October 5, 2015
Federal Court Orders Alexander Glytenko and His Company, Direct Investment Products, Inc., to Pay a Monetary Penalty and Restitution Totaling More than $3.8 Million in Connection with Commodity Pool Fraud
Washington, DC – The U.S. Commodity Futures Trading Commission (CFTC) today announced that Judge Cynthia Bashant of the U.S. District Court for the Southern District of California entered a default judgment Order against Alexander Glytenko of Carlsbad, California, and his company, Direct Investment Products, Inc. (DIP). The Court’s Order requires Glytenko and DIP jointly to pay $2,459,633 in restitution and a $1,392,000 civil monetary penalty for fraudulently operating a commodity pool in violation of the Commodity Exchange Act (CEA). The Order also permanently enjoins Glytenko and DIP from further violations of the CEA and CFTC Regulations, as charged, and imposes permanent trading and registration bans on them.
The Order arises from a CFTC Complaint filed on December 5, 2013, which charged Glytenko and DIP with fraudulently soliciting approximately $3.9 million from approximately 761 individuals residing in Russia and various former republics of the former Soviet Union to invest in a commodity pool known as DIP Capital Partners (the Pool) (see Complaint and CFTC Press Release and Complaint 6791-13).
In the Order, the Court found that, from approximately 2005 through approximately 2010, Glytenko and DIP, either directly or through their agents, knowingly misrepresented the Pool’s performance history to both prospective and actual pool participants by 1) presenting profitable performance figures for various of the Pool’s funds for years in which they knew the Pool did not even exist, 2) presenting hypothetical trading performance without labeling it as such, and 3) presenting at least two years of profitable performance results for one of the Pool’s funds when, in fact, that fund had experienced losses during those years. In addition, the Court found that in 2009, at a time when Glytenko and DIP had imposed a freeze on the withdrawal of participants’ funds as a result of substantial losses incurred by the Pool, Glytenko used participants’ funds to make a loan of $464,000 from DIP to himself.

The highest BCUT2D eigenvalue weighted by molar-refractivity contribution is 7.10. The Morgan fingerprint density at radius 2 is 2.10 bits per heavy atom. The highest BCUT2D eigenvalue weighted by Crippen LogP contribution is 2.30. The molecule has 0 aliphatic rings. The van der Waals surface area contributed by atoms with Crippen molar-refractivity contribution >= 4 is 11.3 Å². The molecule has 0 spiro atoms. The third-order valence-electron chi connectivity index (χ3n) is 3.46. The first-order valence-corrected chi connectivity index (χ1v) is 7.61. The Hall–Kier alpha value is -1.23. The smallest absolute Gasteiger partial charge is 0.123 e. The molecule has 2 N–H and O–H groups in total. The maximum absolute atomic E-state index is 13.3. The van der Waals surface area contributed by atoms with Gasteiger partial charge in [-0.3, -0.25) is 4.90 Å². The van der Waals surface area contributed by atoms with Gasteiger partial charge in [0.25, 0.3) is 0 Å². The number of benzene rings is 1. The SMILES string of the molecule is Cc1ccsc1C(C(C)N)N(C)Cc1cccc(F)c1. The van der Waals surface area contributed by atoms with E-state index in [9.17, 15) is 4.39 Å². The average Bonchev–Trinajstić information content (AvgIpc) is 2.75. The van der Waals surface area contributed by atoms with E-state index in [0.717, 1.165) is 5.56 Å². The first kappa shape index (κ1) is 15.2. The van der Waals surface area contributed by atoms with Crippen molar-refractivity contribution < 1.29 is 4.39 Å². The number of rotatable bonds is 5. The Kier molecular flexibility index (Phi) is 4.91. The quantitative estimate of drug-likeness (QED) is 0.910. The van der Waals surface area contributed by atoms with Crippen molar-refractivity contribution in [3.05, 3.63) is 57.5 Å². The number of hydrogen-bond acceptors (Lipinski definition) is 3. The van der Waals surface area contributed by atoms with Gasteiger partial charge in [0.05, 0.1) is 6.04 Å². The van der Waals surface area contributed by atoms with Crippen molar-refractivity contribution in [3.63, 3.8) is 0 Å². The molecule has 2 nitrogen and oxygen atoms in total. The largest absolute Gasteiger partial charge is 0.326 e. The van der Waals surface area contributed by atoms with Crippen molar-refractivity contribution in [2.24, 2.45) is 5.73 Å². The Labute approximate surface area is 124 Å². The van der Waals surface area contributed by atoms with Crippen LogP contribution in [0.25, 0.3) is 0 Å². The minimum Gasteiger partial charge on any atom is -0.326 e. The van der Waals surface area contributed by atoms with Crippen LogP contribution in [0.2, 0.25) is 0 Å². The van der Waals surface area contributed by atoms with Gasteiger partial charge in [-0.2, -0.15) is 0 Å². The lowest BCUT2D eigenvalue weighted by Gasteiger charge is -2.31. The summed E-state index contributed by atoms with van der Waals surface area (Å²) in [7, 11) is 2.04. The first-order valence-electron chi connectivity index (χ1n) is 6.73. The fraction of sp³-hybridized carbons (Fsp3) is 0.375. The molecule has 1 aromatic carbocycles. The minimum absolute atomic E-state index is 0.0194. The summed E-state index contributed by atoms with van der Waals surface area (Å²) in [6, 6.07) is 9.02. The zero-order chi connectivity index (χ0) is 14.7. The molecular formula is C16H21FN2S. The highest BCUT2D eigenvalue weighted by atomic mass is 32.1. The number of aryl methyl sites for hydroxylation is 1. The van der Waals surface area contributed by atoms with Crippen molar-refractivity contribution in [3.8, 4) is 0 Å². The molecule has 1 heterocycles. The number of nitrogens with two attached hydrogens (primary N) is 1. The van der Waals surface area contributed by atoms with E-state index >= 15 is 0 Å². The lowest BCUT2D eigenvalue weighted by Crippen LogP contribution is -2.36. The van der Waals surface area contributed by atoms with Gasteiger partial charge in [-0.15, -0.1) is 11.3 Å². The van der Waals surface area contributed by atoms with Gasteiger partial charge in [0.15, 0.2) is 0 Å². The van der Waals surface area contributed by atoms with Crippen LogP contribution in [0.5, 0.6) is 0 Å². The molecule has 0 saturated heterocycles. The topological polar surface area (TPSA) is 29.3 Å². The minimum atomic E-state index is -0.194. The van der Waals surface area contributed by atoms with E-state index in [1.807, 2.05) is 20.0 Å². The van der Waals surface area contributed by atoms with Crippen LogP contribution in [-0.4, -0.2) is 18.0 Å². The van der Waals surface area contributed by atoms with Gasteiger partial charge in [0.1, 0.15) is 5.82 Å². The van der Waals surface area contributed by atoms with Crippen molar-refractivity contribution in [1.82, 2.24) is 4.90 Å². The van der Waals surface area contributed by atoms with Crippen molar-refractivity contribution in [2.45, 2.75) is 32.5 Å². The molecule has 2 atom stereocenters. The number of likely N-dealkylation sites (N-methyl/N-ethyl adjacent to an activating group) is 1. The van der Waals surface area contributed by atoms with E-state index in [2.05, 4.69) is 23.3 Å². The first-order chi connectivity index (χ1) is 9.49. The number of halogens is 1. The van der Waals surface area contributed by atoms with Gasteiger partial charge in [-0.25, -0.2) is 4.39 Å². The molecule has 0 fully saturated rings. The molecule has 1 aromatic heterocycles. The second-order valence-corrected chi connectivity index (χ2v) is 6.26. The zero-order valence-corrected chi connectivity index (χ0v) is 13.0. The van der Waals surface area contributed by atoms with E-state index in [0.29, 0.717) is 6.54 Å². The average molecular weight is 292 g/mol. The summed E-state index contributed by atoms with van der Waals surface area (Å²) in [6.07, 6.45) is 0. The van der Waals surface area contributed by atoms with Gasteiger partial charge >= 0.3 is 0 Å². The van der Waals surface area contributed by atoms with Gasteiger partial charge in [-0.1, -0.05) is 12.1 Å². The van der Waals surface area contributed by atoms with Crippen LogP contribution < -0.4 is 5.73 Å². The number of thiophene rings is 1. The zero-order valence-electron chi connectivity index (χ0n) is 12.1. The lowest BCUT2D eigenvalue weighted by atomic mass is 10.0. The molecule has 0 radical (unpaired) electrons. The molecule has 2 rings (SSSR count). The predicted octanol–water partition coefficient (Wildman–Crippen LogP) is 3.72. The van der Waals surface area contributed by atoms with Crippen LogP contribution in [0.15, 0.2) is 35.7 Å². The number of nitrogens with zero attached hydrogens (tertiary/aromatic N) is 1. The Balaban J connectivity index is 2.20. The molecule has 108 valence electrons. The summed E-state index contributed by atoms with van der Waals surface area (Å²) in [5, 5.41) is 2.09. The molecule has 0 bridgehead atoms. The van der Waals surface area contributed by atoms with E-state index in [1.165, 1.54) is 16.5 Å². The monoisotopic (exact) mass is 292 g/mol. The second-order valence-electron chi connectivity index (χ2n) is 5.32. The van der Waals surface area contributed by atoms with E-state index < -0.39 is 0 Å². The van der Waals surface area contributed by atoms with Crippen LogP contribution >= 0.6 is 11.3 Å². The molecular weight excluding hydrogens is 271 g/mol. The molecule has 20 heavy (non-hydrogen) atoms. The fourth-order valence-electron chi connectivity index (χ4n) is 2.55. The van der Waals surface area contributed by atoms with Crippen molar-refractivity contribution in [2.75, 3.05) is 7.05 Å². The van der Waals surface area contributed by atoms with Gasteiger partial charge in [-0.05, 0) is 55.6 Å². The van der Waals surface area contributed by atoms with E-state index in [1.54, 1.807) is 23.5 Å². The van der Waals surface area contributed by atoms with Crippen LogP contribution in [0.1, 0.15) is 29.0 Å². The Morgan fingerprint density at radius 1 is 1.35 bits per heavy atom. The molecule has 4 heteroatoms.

The CFTC cautions victims that restitution orders may not result in the recovery of money lost because the wrongdoers may not have sufficient funds or assets. The CFTC will continue to fight vigorously for the protection of customers and to ensure the wrongdoers are held accountable.
The CFTC thanks the National Futures Association, the Cyprus Securities and Exchange Commission, and the Bermuda Monetary Authority for their assistance in this matter.
CFTC Division of Enforcement staff members responsible for this case are Alan I. Edelman, James H. Holl, III, Michelle Bougas, Dmitriy Vilenskiy, and Gretchen L. Lowe.
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CFTC’s Commodity Pool Fraud Advisory
The CFTC has issued several customer protection Fraud Advisories that provide the warning signs of fraud, including the Commodity Pool Fraud Advisory, which warns customers about a type of fraud that involves individuals and firms, often unregistered, offering investments in commodity pools.
Customers can report suspicious activities or information, such as possible violations of commodity trading laws, to the CFTC Division of Enforcement via a Toll-Free Hotline 866-FON-CFTC (866-366-2382) or file a tip or complaint online.
Last Updated: October 5, 2015